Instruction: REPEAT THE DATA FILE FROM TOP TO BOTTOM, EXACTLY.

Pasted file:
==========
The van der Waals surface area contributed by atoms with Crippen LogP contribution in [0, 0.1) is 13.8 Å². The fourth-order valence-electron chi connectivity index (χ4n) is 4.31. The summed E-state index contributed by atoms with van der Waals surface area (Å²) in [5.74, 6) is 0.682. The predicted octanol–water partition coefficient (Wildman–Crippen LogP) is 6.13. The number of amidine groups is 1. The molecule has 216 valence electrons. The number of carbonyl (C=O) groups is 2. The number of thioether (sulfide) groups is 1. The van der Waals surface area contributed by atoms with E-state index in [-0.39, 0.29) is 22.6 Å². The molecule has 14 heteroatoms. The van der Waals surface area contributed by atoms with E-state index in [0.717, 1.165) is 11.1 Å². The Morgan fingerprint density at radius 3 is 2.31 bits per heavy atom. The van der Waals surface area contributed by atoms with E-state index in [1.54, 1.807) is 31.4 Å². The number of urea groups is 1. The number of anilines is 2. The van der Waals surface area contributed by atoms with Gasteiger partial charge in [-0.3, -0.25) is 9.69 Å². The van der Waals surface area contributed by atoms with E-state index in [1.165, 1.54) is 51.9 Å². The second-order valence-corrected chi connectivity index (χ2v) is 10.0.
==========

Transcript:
The van der Waals surface area contributed by atoms with Crippen LogP contribution in [0, 0.1) is 13.8 Å². The fourth-order valence-electron chi connectivity index (χ4n) is 4.31. The summed E-state index contributed by atoms with van der Waals surface area (Å²) in [5.74, 6) is 0.682. The predicted octanol–water partition coefficient (Wildman–Crippen LogP) is 6.13. The number of amidine groups is 1. The molecule has 216 valence electrons. The number of carbonyl (C=O) groups is 2. The number of thioether (sulfide) groups is 1. The van der Waals surface area contributed by atoms with E-state index in [-0.39, 0.29) is 22.6 Å². The molecule has 14 heteroatoms. The van der Waals surface area contributed by atoms with E-state index in [0.717, 1.165) is 11.1 Å². The Morgan fingerprint density at radius 3 is 2.31 bits per heavy atom. The van der Waals surface area contributed by atoms with E-state index in [1.54, 1.807) is 31.4 Å². The number of urea groups is 1. The number of anilines is 2. The van der Waals surface area contributed by atoms with Gasteiger partial charge in [-0.3, -0.25) is 9.69 Å². The van der Waals surface area contributed by atoms with E-state index in [1.165, 1.54) is 51.9 Å². The second-order valence-corrected chi connectivity index (χ2v) is 10.0.